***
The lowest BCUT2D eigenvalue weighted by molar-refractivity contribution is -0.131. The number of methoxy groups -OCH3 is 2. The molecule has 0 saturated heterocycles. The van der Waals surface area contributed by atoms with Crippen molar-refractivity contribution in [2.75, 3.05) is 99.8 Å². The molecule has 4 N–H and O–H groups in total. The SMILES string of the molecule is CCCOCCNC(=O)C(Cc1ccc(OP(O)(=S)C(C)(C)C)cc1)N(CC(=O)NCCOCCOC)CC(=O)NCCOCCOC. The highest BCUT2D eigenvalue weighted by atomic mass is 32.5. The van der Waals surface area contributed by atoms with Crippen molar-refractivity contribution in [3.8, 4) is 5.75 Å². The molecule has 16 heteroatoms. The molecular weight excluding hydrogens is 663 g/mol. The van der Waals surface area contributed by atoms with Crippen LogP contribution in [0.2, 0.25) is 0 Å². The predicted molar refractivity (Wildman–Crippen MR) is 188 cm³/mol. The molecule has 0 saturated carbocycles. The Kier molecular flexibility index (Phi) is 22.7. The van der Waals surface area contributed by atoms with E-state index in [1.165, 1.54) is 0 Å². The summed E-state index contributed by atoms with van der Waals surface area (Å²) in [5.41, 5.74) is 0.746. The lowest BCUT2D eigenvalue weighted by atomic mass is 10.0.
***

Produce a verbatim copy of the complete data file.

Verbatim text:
The lowest BCUT2D eigenvalue weighted by molar-refractivity contribution is -0.131. The number of methoxy groups -OCH3 is 2. The molecule has 0 saturated heterocycles. The van der Waals surface area contributed by atoms with Crippen molar-refractivity contribution in [2.75, 3.05) is 99.8 Å². The molecule has 4 N–H and O–H groups in total. The SMILES string of the molecule is CCCOCCNC(=O)C(Cc1ccc(OP(O)(=S)C(C)(C)C)cc1)N(CC(=O)NCCOCCOC)CC(=O)NCCOCCOC. The highest BCUT2D eigenvalue weighted by atomic mass is 32.5. The van der Waals surface area contributed by atoms with Crippen molar-refractivity contribution in [3.8, 4) is 5.75 Å². The molecule has 16 heteroatoms. The molecular weight excluding hydrogens is 663 g/mol. The van der Waals surface area contributed by atoms with Crippen LogP contribution in [0.2, 0.25) is 0 Å². The predicted molar refractivity (Wildman–Crippen MR) is 188 cm³/mol. The molecule has 0 saturated carbocycles. The Kier molecular flexibility index (Phi) is 22.7. The van der Waals surface area contributed by atoms with E-state index in [1.165, 1.54) is 0 Å². The summed E-state index contributed by atoms with van der Waals surface area (Å²) in [5.41, 5.74) is 0.746. The lowest BCUT2D eigenvalue weighted by atomic mass is 10.0.